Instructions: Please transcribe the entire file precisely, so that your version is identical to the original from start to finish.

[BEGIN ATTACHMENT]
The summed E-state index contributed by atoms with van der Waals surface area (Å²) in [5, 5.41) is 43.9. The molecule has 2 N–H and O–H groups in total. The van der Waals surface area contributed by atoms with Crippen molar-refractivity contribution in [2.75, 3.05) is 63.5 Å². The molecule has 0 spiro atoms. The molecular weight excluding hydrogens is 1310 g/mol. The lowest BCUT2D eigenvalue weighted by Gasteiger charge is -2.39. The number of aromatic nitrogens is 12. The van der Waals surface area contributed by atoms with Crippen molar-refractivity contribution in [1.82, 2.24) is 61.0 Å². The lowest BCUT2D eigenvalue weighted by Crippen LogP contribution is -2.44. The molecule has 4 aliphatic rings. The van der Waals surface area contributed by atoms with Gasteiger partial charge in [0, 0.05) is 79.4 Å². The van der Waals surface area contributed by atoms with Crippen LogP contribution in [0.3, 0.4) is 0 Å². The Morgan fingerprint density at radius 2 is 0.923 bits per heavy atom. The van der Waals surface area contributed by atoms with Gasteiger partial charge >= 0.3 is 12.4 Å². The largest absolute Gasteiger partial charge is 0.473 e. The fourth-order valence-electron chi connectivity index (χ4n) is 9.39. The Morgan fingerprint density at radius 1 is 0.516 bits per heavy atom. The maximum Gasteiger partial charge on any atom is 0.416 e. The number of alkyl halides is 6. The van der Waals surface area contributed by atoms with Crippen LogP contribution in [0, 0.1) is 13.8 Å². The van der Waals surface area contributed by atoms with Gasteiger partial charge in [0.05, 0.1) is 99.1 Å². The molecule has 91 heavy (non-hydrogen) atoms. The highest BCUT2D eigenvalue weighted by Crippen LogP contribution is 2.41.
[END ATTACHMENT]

The summed E-state index contributed by atoms with van der Waals surface area (Å²) in [5, 5.41) is 43.9. The molecule has 2 N–H and O–H groups in total. The van der Waals surface area contributed by atoms with Crippen molar-refractivity contribution in [2.75, 3.05) is 63.5 Å². The molecule has 0 spiro atoms. The molecular weight excluding hydrogens is 1310 g/mol. The lowest BCUT2D eigenvalue weighted by Gasteiger charge is -2.39. The number of aromatic nitrogens is 12. The van der Waals surface area contributed by atoms with Crippen molar-refractivity contribution in [1.82, 2.24) is 61.0 Å². The lowest BCUT2D eigenvalue weighted by Crippen LogP contribution is -2.44. The molecule has 4 aliphatic rings. The van der Waals surface area contributed by atoms with Gasteiger partial charge in [0, 0.05) is 79.4 Å². The van der Waals surface area contributed by atoms with Crippen LogP contribution in [0.3, 0.4) is 0 Å². The Morgan fingerprint density at radius 2 is 0.923 bits per heavy atom. The van der Waals surface area contributed by atoms with Gasteiger partial charge >= 0.3 is 12.4 Å². The largest absolute Gasteiger partial charge is 0.473 e. The fourth-order valence-electron chi connectivity index (χ4n) is 9.39. The Morgan fingerprint density at radius 1 is 0.516 bits per heavy atom. The maximum Gasteiger partial charge on any atom is 0.416 e. The number of alkyl halides is 6. The van der Waals surface area contributed by atoms with Crippen LogP contribution in [0, 0.1) is 13.8 Å². The van der Waals surface area contributed by atoms with Gasteiger partial charge in [0.05, 0.1) is 99.1 Å². The molecule has 91 heavy (non-hydrogen) atoms. The highest BCUT2D eigenvalue weighted by Crippen LogP contribution is 2.41.